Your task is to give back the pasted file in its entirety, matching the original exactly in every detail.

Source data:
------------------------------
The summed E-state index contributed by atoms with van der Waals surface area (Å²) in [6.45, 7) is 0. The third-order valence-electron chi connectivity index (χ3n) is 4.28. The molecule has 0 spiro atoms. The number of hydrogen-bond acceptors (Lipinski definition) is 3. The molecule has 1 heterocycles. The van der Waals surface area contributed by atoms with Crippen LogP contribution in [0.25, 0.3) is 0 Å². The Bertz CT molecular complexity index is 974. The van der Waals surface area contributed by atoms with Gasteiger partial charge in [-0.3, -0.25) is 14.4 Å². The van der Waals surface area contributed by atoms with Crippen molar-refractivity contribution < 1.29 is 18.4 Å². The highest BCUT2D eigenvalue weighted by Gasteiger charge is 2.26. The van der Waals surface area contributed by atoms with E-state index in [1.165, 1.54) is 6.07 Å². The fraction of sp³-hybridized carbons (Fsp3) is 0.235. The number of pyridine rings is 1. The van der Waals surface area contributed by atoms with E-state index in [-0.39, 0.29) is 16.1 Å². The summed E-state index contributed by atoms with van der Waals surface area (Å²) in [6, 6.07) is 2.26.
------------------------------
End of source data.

The summed E-state index contributed by atoms with van der Waals surface area (Å²) in [6.45, 7) is 0. The third-order valence-electron chi connectivity index (χ3n) is 4.28. The molecule has 0 spiro atoms. The number of hydrogen-bond acceptors (Lipinski definition) is 3. The molecule has 1 heterocycles. The van der Waals surface area contributed by atoms with Crippen LogP contribution in [0.25, 0.3) is 0 Å². The Bertz CT molecular complexity index is 974. The van der Waals surface area contributed by atoms with Gasteiger partial charge in [-0.3, -0.25) is 14.4 Å². The van der Waals surface area contributed by atoms with Crippen molar-refractivity contribution < 1.29 is 18.4 Å². The highest BCUT2D eigenvalue weighted by Gasteiger charge is 2.26. The van der Waals surface area contributed by atoms with E-state index in [1.165, 1.54) is 6.07 Å². The fraction of sp³-hybridized carbons (Fsp3) is 0.235. The number of pyridine rings is 1. The van der Waals surface area contributed by atoms with E-state index in [-0.39, 0.29) is 16.1 Å². The summed E-state index contributed by atoms with van der Waals surface area (Å²) in [6, 6.07) is 2.26.